Released: 2015, Napalm Records
Reviewer: Peter Atkinson
Despite coming up at roughly the same time, Warsaw-based black/death metallers Hate long have lived in the considerable shadow of their brothers in arms from Poland’s north, Gdansk-based Behemoth, even as their respective sounds developed into something strikingly similar.
Perhaps because of that, there seemed to be a concerted effort to make Hate more “Behemothy” for their last album, Solarflesh, in 2013 – from the leather kilt and cloak fashion sense and more dramatic instrumentation, all the way down to such song title eccentricities as swapping “of” for “ov,”for instance. For a band who’ve been around for 20-some years, it was a rather dubious strategy.
But subsequent, and unfortunate, circumstances have brought changes. The death of bassist Sławomir “Mortifer” Arkhangelsky while on tour in 2013 and the departure of longtime drummer/songwriting contributor Stanislaw “Hexen” Malanowicz seem to have prompted frontman/guitarist Adam “ATF Sinner” Buszko and guitarist Konrad “Destroyer” Ramotowski to rethink their modus operandi for Hate's new ninth album Crusade:Zero.
Gone are the “costumes” and other contrivances. The sound here too is somewhat streamlined if, paradoxically, more epic, minus some of the flourishes of Solarflesh in favor of something anthemic and emphatic. Close your eyes and it's still tough to tell Hate and Behemoth apart – for the simple fact that Buszko and Behemoth frontman Nergal's voices and deliveries are nearly identical. But where Behemoth greatly expanded their sonic palette with The Satanist, Crusade:Zero sees Hate tighten the reins a bit.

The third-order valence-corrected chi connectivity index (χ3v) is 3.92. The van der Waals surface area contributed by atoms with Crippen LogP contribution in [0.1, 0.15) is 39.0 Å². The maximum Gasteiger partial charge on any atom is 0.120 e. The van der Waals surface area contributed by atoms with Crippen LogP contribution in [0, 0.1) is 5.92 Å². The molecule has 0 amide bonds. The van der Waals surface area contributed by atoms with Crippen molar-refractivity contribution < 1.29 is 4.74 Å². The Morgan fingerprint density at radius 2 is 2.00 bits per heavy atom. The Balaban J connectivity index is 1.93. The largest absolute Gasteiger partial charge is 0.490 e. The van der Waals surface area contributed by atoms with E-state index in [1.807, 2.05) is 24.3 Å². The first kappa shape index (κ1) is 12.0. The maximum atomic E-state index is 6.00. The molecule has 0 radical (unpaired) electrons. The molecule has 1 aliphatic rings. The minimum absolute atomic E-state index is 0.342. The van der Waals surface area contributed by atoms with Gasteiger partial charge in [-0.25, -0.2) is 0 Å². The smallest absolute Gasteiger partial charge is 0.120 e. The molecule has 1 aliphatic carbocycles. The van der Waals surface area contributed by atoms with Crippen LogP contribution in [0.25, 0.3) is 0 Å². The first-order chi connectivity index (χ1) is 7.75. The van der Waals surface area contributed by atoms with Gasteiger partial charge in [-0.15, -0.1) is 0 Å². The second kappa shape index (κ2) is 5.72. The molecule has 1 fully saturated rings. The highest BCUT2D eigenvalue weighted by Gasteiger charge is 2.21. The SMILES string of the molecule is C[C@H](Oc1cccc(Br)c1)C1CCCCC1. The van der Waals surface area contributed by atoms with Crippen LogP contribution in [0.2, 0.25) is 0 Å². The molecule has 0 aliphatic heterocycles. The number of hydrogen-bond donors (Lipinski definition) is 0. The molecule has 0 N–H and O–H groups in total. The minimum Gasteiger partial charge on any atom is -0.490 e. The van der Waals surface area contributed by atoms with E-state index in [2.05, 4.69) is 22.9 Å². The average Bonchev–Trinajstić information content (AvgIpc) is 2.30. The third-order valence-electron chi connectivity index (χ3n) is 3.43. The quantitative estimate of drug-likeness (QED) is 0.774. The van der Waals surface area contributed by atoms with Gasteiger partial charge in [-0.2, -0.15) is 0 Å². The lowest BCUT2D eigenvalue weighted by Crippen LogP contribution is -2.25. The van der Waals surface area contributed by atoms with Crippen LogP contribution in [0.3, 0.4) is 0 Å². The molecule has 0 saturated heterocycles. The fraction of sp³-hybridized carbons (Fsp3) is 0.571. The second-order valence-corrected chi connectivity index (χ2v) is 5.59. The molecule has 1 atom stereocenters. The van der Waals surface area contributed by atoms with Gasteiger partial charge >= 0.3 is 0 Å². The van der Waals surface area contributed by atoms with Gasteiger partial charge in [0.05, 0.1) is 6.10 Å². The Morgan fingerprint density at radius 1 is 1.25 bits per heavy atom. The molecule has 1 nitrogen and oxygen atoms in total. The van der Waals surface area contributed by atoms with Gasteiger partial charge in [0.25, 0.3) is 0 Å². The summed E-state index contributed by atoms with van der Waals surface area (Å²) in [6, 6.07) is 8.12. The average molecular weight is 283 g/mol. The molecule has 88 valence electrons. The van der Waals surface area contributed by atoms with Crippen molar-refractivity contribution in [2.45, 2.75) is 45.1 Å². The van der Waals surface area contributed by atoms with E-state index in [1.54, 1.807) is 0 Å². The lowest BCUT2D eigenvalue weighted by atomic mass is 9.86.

After two short instrumentals to open the album, “Death Liberator” sets the tone with its mid-tempoish pace, grand scale and massive riffs that just keep pounding away. “Leviathan” follows suit, though in more dynamic fashion, breaking into a full sprint in several spots led by frisky new drummer Paweł Jaroszewicz – who served with Decapitated for a stretch and still plays with Polish grinders Antigama.
Here, however, it's Buszko's mantra-like lyrics, with lines being shouted again and again, that gives the song a distinctive punch. And it's a method he uses with some frequency on Crusade:Zero, accounting for “emphatic” feel I mentioned earlier.
“Hate Is The Law” and the title track are the two songs here that really see Hate cutting loose. Yet just when it looks like they are going to go all out, the band put on the brakes with ethereal passages or riffy bridges. Indeed “Hate Is The Law” boasts the album's catchiest hook during a stomping section that leads into the guitar solo break.
“Rise Omega The Consequence!” and “Dawn of War” offers some more of the dynamic flair “Leviathan” introduced earlier, with sudden shifts of mood and elastic tempos. But they too boast the sort of anthemic swells that weave their way into just about every track here.
Crusade:Zero has an almost “towering” feel and is certain the biggest sounding album Hate have done, even if it less technical or adventurous than their more recent efforts. But that's a good tradeoff, especially when considering all that has happened with the band since Solarflesh.